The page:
OARDC scientists nab national honors; have ‘positive impact on society’

Ken Lee (photo: Ken Chamberlain, CFAES)

Ken Lee (photo: Ken Chamberlain, CFAES)

Prominent professional groups recently honored two Ohio Agricultural Research and Development Center scientists, one of whom works on food and health, one on alternative rubber production.

In December, Ken Lee, professor in the Department of Food Science and Technology, was elected Fellow of the American Association for the Advancement of Science. He joined four other Ohio State faculty members who were elected to the association last year.

Ohio State President Michael V. Drake said Ohio State’s new AAAS Fellows “demonstrate the wide reach of Ohio State research. They exemplify the university’s mission of creating the knowledge and discoveries that make a difference in people’s lives.”

Also in December, Katrina Cornish, professor in the Department of Horticulture and Crop Science and Department of Food, Agricultural and Biological Engineering, was named a Fellow of the National Academy of Inventors. Cornish was one of two inductees — along with Vice President for Research Caroline Whitacre — from Ohio State in 2015.

Katrina Cornish (photo: Ken Chamberlain, CFAES)

Bruce McPheron, the university’s interim executive vice president and provost, said, “We at Ohio State are extremely proud of the accomplishments of Drs. Whitacre and Cornish. Their contributions to innovation are superb examples of the positive impact that the university has on society.”

Impact: Good food and health, sustainable rubber

  • Lee, who specializes in innovative ways to improve the human condition through food, is the director and lead investigator of Ohio State’s Food Innovation Center.
  • Cornish, who’s developing new, more sustainable sources of natural rubber, holds the Endowed Chair in Bio-based Emergent Materials and is an Ohio Research Scholar.

Read more here and here.

Local foods programs promote healthy, sustainable and equitable food systems in urban cities

Urban agriculture offers city-dwellers the ability to grow their own produce and increase the community’s access to safe, local foods. (pictured: Carol Contrada, Lucas County commissioner)

Urban agriculture offers city-dwellers the ability to grow their own produce and increase the community’s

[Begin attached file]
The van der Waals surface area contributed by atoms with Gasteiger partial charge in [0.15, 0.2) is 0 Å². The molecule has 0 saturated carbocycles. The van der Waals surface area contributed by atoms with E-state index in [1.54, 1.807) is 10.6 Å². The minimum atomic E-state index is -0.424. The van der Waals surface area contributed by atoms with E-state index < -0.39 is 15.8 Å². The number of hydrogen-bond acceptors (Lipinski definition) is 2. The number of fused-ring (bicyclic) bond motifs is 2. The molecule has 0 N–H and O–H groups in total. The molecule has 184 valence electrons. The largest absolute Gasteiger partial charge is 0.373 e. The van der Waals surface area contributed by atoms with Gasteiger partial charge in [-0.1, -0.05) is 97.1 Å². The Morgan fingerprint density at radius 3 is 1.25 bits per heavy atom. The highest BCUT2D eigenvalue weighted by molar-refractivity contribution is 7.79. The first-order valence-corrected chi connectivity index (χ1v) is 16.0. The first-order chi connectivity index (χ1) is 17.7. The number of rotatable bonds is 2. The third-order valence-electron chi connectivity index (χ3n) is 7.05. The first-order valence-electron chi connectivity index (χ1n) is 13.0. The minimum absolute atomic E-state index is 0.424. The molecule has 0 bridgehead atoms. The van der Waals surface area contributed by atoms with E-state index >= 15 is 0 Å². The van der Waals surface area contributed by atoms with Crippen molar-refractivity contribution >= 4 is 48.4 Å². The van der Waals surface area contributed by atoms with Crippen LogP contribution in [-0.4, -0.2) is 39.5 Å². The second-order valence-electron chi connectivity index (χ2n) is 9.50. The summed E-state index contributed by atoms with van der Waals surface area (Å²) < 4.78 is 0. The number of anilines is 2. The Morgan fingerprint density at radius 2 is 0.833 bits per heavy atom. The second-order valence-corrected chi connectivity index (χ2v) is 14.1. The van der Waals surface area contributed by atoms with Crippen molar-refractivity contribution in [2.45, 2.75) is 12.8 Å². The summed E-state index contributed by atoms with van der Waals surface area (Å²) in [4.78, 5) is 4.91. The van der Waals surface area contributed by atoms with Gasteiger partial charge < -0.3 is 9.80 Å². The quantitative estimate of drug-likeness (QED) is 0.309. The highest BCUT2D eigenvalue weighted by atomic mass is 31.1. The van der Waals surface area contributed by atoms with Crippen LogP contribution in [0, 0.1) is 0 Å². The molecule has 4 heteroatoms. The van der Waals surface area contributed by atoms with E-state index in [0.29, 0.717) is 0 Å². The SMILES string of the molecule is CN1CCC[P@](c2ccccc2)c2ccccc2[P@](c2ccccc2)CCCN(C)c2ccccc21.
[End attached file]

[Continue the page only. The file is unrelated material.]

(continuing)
access to safe, local foods. (pictured: Carol Contrada, Lucas County commissioner)

More Ohio urban neighborhoods are seeing an increase in season-extending gardens. The gardens offer city-dwellers the ability to grow their own foods and to become food entrepreneurs right where they live.

Seasonal high tunnels are similar to but less expensive than greenhouses, require no artificial energy and help keep local produce reaching consumers even when weather turns nasty. These domed structures are now in inner-city neighborhoods in Cleveland, Columbus and Youngstown, where they help urban farmers and gardeners grow food almost year-round. Ohio State University Extension provides technical support and marketing education to help the residents utilize the tunnels to increase profits.

Such programming occurs in all Ohio counties, with efforts to increase access to local foods by helping to create community gardens to promote urban agriculture and opportunities for vocational agricultural training. Efforts also strive to increase students’ access to healthy foods in schools, and to create local food councils similar to the Northwest Ohio Food Council.


  • According to Ken Meter’s “Finding Food in Northwest Ohio,” if each resident of Northwest Ohio bought $5 worth of food weekly from a local farm, $345 million of new farm income would be generated.
  • OSU Extension supports 239 community gardens in Cuyahoga County that yield nearly $3.1 million in fruits and vegetables each growing season. Annually, Extension donates more than 10,000 pounds of produce to nonprofit agencies and shelters.
  • Market gardens are for-profit agricultural enterprises — including urban farms — that provide jobs and fresh, local food. Through the Market Gardener Training Program in Cuyahoga County, OSU Extension has trained 215 residents, 51 of whom have created microbusinesses such as farm stands and restaurants.
  • Kinsman Farms is OSU Extension’s 6-acre incubator farm in Cleveland. It supports 13 beginning urban farmers and saw aggregated sales of $98,870 in 2013.

“Eliminating food deserts and including fresh fruits and vegetables at convenience stores are some strategies being developed by the Northwest Ohio Food Council in partnership with Ohio State University Extension and other organizations designed to increase access to local, healthier foods in urban areas,” said Carol Contrada, Lucas County commissioner.

For more information: localfoods.osu.edu.